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Heather L. Montgomery

Science writer, Self-employed

Each and every day I discover fascinating information. Then I pull all those puzzle pieces together to make a book that might change someone's life. Who could ask for anything more?

What do you do?

I write books for kids who are wild about animals. The weirder, the wackier, the better. What that really means, is that I get to: follow my curiosity wherever it leads,

search out the most fascinating facts, and go into the field with scientists who study the coolest animals ever. 

Why did you choose this field?

It wasn't until 7th grade that I figured out that all of my favorite things - mucking through the marsh, catching critters, climbing trees - were actually this thing called "science." Thanks Mrs. Walton! I got a degree in biology and a masters degree in environmental education. For years I taught science in the great outdoors. We hiked up canyons, sampled water from waterfalls, canoed into a lesson about geology... But it wasn't until I had gray hair that I figured out how to make my words reach beyond one class - how to make my words reach around the world.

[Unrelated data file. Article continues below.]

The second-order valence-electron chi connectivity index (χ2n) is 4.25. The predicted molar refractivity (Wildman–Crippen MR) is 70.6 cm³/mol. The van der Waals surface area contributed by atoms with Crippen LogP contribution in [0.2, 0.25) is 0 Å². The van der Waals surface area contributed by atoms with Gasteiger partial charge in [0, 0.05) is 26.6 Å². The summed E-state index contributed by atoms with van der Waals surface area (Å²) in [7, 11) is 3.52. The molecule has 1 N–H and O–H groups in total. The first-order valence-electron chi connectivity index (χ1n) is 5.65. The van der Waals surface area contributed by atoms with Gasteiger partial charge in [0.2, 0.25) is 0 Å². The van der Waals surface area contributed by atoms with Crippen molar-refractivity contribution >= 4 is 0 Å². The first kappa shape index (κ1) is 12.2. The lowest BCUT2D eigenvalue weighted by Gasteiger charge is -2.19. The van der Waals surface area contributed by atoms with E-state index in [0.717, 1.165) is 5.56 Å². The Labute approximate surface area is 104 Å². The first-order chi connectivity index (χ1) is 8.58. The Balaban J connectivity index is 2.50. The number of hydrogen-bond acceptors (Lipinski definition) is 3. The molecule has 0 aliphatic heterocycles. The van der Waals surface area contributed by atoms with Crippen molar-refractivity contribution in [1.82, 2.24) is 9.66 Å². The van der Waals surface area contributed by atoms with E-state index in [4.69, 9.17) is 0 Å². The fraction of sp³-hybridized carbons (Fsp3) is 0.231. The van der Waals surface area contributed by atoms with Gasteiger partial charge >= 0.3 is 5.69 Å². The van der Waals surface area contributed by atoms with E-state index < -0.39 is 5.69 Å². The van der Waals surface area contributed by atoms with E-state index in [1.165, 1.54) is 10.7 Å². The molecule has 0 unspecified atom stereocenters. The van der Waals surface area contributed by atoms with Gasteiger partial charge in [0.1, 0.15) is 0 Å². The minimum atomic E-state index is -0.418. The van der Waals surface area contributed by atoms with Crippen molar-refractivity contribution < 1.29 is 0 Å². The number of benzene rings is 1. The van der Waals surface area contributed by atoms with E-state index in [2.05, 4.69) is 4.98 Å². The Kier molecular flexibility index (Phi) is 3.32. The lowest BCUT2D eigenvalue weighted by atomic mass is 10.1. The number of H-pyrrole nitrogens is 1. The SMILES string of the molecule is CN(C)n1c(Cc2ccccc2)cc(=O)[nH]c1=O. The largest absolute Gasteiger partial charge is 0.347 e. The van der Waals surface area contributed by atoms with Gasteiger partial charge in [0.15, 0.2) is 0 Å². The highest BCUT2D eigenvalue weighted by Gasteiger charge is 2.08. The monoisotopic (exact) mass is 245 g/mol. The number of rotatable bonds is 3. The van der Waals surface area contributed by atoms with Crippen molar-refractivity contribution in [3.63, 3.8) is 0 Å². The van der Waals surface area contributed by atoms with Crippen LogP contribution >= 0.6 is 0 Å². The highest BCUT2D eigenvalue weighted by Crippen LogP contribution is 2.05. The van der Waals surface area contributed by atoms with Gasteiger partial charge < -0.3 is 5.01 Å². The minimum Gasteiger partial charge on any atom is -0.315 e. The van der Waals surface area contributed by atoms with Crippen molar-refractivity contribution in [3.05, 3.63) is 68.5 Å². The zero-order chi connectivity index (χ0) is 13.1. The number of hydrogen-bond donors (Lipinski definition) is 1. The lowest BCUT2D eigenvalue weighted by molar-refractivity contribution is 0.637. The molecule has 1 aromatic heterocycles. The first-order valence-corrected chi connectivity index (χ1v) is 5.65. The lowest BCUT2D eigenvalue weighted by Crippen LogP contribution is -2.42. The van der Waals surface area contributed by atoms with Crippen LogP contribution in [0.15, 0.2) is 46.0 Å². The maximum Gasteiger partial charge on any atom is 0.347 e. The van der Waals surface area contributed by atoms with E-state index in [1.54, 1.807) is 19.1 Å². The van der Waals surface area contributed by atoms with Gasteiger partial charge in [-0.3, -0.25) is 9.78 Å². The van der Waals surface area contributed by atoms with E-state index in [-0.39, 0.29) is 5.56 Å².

What do you look at and think, "I wish younger me would have known this was possible"?

"I had no idea how much fun writing could be." 

I always saw research as some boring assignment from a teacher. I wish I had realized that when I ask the questions, when I wade into my topic (literally), when I put my fingers to the keyboard, I am in charge -- and that means I can take my writing where ever I want it to go.

Why do you love working in STEM?

I get to study adorable koalas! I get to climb rock bluffs looking for endangered species. I get to fly across the country to meet my idols - women who save wild animals' lives!

Each and every day I discover fascinating information. Then I pull all those puzzle pieces together to make a book that might change someone's life. Who could ask for anything more?

Best advice for the next generation

Inquiry is my life! Make it yours, too.

Fave app

Inaturalist. You can upload an observation (spot a cougar? a flower blooming out of season? a rambunctious river otter?). Then add that data to a project (track pollinators in your park, mark where roadkill happens, let folks know which crayfish live near you). Other naturalists will verify your identification. You can also look up information in one of the user-created guides (find a weed in New York City? They've got you covered).